I would not mind the presence of a thumbs down icon, but I do not mind its absence either. I have a facebook account and occasionally like what my friends post. I press the thumbs up icon under others’ post when I like or agree with what they post. If one really likes someone else’s post, is liking flattery? By liking something, one shows support or approval. If one dislikes what someone else’s post, why not ignoring it? For my part, I only like when I agree or like. If I disagree, I sometimes give my opinion or ignore it. I think if one disagrees it is better to say what one thinks instead of just thumbs down the opinion of someone else (reason why I do not mind the absence of a thumbs down icon). However, if you are agreeing or supporting, I do not think further explanation is needed which is what I think the thumbs up icon is used for. A thumbs down icon would have been important when rating product, but if one really likes a product, I do not think it is flattery. By rating a product, consumers have a better idea of what they are purchasing and producers are aware of whether or not their products are satisfactory. If the thumbs up icon is used for other purposes, like to support one that wants to show popularity, that can be seen as flattery, but not all thumbs up are for this purpose.
Euvie

Anonymous said...

Flattery doesn’t make human interaction better whatsoever. Compliments and attention are both things we desire as human beings, used to being social creatures and fighting for the spotlight so that we can be the center of everything. Flattery, however, has the connotation of something false, maybe even a little sycophantic. When you flatter someone you’re not being honest about what you are praising them for, you are just saying something empty to get them to like you, or to give the false impression to others that you like them. Perhaps that’s all everything is these days, especially on Facebook. You have a thousand friends, three regularly comment on your timeline, and maybe ten comments on your pictures, but one hundred or two hundred rush to tell you “Happy Birthday! :)” and ten or twenty like funny statuses. Sometimes, it feels as if they are around only when you amuse them, or they are present only to share your successes. They are not your real friends, and they are generally people you’ve had minimal interaction with, some old elementary or middle school peers, others you might have met at a party at a friend’s house in a weekend at Gainesville or Tallahassee. Even though interaction has changed, as many of my classmates have discussed, it’s not a *better* form of interaction, it’s simply the far-fetched communication between people that don’t really know each other and don’t really want to get to know each other, they just want attention. How many times have we seen “friends” posting inappropriate statuses to get comments and likes? At least in my news feed, I can count on the pathological liar, the desperate ex-girlfriend, and the drama queen always having something to say. People are very self-absorbed these days, and perhaps Facebook, Twitter, Tumblr, and 9GAG are only fueling the fire. These websites are essentially a popularity contest of who gets the most re-blogs, likes, loves, re-tweets, and whatever else they have these days.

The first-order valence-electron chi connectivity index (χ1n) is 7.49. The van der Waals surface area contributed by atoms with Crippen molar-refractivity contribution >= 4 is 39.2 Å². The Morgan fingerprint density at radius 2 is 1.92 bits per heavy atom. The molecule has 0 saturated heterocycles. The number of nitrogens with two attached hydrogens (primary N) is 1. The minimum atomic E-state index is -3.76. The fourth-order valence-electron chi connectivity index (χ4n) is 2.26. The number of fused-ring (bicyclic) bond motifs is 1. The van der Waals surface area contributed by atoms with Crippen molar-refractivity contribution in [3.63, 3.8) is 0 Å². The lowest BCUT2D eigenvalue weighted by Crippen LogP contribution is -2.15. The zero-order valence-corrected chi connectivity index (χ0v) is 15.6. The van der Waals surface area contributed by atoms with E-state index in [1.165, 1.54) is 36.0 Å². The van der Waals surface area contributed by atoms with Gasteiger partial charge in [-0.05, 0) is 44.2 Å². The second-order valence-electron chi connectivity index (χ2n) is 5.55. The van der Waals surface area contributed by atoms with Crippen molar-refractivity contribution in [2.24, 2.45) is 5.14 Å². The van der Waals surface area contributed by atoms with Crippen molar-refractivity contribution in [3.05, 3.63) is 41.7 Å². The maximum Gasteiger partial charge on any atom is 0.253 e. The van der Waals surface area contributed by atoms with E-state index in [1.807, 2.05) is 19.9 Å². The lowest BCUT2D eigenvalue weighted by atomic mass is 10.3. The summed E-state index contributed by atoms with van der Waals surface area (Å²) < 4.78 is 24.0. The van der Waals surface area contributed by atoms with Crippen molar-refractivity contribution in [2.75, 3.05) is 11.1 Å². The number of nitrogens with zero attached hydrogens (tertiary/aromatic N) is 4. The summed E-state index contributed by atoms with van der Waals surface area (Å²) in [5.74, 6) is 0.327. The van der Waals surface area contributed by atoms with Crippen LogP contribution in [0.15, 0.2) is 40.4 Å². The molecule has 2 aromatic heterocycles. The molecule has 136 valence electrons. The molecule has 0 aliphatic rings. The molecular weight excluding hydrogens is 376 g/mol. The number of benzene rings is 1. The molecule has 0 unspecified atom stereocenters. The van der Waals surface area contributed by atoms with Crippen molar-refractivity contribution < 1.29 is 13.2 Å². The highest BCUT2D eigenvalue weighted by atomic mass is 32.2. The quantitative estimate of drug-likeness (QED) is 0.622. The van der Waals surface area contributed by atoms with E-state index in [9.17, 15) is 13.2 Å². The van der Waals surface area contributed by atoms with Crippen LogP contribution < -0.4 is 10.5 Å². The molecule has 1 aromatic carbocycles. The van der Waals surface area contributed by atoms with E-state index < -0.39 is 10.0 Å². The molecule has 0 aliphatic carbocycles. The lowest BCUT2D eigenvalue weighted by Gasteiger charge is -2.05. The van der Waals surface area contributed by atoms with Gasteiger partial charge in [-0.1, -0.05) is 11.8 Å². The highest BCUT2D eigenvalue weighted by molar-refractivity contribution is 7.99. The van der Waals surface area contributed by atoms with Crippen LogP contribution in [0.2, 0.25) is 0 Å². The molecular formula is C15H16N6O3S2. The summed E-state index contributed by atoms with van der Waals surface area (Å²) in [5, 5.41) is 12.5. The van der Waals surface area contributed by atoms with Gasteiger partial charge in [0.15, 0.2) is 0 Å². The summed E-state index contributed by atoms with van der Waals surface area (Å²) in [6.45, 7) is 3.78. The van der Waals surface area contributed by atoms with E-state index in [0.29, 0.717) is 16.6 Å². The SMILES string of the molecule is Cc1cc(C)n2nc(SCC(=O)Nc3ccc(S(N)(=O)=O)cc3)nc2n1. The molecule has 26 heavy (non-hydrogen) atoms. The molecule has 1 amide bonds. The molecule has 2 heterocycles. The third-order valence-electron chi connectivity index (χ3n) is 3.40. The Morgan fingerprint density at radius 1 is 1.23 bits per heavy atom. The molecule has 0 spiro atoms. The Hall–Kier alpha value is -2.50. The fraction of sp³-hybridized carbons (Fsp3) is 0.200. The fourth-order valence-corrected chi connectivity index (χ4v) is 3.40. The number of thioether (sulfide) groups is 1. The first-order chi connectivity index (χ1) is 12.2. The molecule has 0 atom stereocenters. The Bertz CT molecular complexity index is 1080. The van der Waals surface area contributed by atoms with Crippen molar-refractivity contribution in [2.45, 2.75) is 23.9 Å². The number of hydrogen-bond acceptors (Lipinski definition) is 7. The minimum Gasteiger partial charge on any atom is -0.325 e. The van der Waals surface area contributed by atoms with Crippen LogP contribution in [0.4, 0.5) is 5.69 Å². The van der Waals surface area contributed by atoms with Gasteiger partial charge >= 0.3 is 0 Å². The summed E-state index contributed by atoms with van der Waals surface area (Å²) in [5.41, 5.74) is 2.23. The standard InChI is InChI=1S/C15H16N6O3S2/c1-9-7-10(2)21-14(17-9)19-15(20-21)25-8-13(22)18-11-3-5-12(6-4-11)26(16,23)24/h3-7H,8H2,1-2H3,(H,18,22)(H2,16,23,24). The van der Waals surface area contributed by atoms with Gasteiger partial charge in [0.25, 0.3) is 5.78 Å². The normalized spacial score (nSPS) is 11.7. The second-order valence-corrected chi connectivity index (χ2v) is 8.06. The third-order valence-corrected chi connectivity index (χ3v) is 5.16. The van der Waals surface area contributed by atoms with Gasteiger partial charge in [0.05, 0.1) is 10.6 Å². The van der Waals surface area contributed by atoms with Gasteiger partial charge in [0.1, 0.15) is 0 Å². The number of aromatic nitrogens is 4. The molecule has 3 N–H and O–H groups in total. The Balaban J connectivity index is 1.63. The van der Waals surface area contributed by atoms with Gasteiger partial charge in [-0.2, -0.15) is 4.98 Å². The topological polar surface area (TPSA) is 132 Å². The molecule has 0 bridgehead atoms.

In the end, it’s pathetic. It’s as if the aforementioned is a value of success, or a standard of some kind. People forget, however, that the amount of friends or likes doesn’t determine the quality of the person you are.

(Nora Adriana Arce)

Kenny Ann said...

Facebook is a site for people for individuals to socialize with each other. I always wonder why Facebook only gives you the option to put positive respond after everything others are saying. After I realized that this is a site for fellowshipping. I think if someone wants to disagree with your post, that person can just “inbox” you the comment if he or she does not want to put that in public or that person can just comment on that post to: you know what I disagree with you or what you are saying is really stupid. However, the thing that I do not understand is why Facebook has all the good status such as single, in a relationship, married, they even have it is complicated status, but they do not have” just get dumped status.” I almost put a “LOL” after what I just wrote. I think is acceptable to write a word in abbreviation on facebook, but what bothers me is when someone is talking to you and instead of laughing that person says “LOL”. We write LOL because we are not face to face, so in order to show you that what you said is funny, we write LOL. It seems like in the future we all are going to speak alien such as “ily ttyl.”

Linda said...